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My Old Ass Sundance Review: A Superb Maisy Stella Anchors Megan Park’s Hilarious Time-Bending Comedy 

What would you do if you met your future self? How much would you want to know, and, more importantly, how much would you trust what they had to say? That’s the question at the center of Megan Park’s hilarious sophomore feature My Old Ass, in which an eighteen-year-old encounters her thirty-nine-year-old self during a mushroom trip. Similar concepts might have been explored before, but they haven’t been nearly as fun as this one.

Elliott (Maisy Stella) is first introduced as someone who does things the way she wants. She drives a boat with her two best friends, Ro (Kerrice Brooks) and Ruthie (Maddie Ziegler), and hits the dock multiple times, claiming that boating licenses aren’t a real thing. She lives on her family’s cranberry farm but couldn’t care less about its future, choosing to ignore her mother (Maria Dizzia) and younger siblings on her eighteenth birthday in favor of a drug-fueled night in the woods.

She’s startled when those mushrooms help her meet her future self (Aubrey Plaza), and even more surprised when she’s able to continue texting her after the trip ends. Unfortunately, her only key piece of advice has almost immediate consequences. Warned to stay far away from Chad (Percy Hynes White), she struggles to find a reason not to get close to the seemingly charming and harmless guy who’s just started working with her father for the summer.

This film might be worthwhile enough just for the scene in which the two Elliotts meet. The eighteen-year-old immediately points out her future self’s teeth as not matching hers, prompting a snarky response to wear her retainer, while the older Elliott tries to prove she is who she claims by showing a severed toe before remembering that hasn’t happened yet for her counterpart. Their ensuing conversations are extremely funny, with just enough hints of the future, like how no one’s allowed to have three kids and how much the older Elliott misses salmon, without distracting from the more important things, like how the teenager could really benefit from being nicer to and spending more time with her family while she’s young.

Stella, best known for her role on ABC’s Nashville, makes a fantastic film debut as the singularly sarcastic Elliott. Her onscreen energy is unique, yet so perfectly matched by Plaza as her more mature future self. The way she talks about the things on her mind, like her potential bisexuality after Chad is the first guy she’s attracted to and her questioning of much of what the older Elliott tells her, is supremely entertaining. She has great chemistry with White, who responds in kind to her many quips, the best of which is when she mimes slitting his throat when he waves at her, prompting him to look around to see who else might be nearby eliciting that type of reaction.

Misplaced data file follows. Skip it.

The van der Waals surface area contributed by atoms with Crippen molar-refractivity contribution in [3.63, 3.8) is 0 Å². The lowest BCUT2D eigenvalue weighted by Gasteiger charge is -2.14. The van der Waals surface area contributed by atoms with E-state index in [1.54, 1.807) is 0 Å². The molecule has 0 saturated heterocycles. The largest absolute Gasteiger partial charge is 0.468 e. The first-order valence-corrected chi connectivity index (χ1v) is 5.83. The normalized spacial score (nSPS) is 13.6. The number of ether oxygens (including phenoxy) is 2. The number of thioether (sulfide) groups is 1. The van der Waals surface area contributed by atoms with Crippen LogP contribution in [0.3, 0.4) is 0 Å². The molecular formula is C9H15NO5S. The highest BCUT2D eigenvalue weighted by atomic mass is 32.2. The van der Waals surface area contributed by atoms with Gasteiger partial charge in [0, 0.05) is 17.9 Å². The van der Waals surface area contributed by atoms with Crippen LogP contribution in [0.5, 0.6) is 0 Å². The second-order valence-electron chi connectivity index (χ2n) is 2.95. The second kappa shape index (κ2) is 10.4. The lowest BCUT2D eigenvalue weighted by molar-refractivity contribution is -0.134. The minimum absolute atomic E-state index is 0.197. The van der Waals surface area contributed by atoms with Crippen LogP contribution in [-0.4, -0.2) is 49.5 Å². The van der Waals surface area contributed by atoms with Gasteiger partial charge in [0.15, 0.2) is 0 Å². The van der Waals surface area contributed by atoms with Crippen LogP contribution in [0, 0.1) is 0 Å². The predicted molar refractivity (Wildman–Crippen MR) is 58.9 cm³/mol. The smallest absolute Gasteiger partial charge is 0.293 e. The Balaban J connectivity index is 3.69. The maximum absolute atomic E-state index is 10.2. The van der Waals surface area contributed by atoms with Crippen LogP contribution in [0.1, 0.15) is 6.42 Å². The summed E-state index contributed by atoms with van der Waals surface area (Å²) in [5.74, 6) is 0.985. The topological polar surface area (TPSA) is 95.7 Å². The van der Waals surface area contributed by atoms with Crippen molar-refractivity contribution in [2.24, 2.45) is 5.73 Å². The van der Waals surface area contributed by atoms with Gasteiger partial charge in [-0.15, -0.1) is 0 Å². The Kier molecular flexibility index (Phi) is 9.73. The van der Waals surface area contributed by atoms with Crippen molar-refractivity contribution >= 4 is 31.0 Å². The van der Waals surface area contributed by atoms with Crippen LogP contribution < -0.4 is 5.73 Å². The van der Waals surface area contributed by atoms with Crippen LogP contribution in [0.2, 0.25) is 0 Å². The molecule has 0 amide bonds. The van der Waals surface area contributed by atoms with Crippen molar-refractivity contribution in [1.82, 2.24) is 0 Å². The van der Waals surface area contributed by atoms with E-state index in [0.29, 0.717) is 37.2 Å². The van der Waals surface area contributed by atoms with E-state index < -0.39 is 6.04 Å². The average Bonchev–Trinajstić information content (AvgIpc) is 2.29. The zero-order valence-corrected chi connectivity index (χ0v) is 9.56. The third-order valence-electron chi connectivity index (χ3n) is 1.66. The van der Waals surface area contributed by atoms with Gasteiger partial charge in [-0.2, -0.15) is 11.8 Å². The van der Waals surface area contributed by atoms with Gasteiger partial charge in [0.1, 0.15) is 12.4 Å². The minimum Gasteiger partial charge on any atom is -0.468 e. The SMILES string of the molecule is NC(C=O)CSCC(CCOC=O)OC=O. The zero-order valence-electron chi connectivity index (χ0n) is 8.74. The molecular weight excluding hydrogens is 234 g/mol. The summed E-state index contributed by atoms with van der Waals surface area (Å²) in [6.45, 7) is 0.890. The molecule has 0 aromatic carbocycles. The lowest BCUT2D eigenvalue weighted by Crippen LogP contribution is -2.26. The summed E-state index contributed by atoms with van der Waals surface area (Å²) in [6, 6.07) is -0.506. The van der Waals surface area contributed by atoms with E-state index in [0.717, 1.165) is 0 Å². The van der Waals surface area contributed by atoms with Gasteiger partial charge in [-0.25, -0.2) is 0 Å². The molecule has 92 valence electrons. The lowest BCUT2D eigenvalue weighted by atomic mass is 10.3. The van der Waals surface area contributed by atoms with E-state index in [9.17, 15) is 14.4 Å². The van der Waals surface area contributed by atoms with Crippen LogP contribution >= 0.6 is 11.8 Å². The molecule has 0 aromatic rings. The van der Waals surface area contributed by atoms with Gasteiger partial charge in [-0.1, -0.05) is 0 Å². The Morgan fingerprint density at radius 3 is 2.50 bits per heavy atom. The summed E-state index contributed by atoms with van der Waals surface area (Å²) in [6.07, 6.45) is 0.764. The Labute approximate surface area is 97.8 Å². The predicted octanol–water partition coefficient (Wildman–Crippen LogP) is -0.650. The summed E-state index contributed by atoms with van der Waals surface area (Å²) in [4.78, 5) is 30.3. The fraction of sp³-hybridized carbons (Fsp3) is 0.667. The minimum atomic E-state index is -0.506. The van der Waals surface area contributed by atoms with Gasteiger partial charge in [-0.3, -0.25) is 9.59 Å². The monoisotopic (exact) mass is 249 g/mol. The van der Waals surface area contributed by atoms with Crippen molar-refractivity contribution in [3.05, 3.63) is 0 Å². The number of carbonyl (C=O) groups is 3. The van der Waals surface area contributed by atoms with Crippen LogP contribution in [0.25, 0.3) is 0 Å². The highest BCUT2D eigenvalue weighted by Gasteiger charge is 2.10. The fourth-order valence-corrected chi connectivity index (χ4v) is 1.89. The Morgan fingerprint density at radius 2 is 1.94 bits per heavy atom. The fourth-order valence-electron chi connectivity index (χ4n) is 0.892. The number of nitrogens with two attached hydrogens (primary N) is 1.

Park also began her career as an actress before helming The Fallout, starring White’s Wednesday costar Jenna Ortega and Ziegler. While that film was an extremely powerful and serious look at the aftermath and impact of a school shooting, her second film allows her to demonstrate just how funny she can be. The script is littered with clever humor and strong writing, giving memorable personality to Elliott’s golf-playing younger brother and the very protective Ro while still remaining focused on its main character. Stella and Plaza are particularly well set up for success, thanks to how Park writes to the way they speak, imagining the transformation of this person over years of life to paint two portraits of her.

In 2020, Max Barbakow’s Andy Samberg–starrer Palm Springs achieved the then-highest-ever sale at Sundance when Hulu bought the film. Audiences clearly love time travel concepts where they don’t have to think too hard and can just laugh. My Old Ass is more of the same, starting from a sci-fi premise whose rules are nerve fully explained or defined and only coming back to it when necessary, instead focusing on its well-constructed and appealing characters. My Old Ass, Park, and Stella are destined for greatness; It’s just a question of who’s going to get them there first.

Talent: A
Story: A-
Crafts: B+
Awards Potential: Golden Globe comedy nominations, but likely nothing more.
Box Office Potential: Depends on pickup!
Renewability: A sequel might not be needed, but with these characters, it would absolutely be welcome.

Overall Score: A-

My Old Ass just premiered at the Sundance Film Festival and Amazon MGM just picked it up for nationwide distribution.


Company: Creative Arts Agency
Cast: Maisy Stella, Percy Hynes White, Maddie Ziegler, Kerrice Brooks, Aubrey Plaza
Writer/Director: Megan Park
Producers: Tom Ackerley, Margot Robbie, Josey Mcnamara, Steven Rales
DP: Kristen Correll
Production Designer: Zazu Myers
Costume Designer: Tasha Goldthwait
Editor: Jennifer Vecchiarello
Score by: Tyler Hilton, Jaco Caraco

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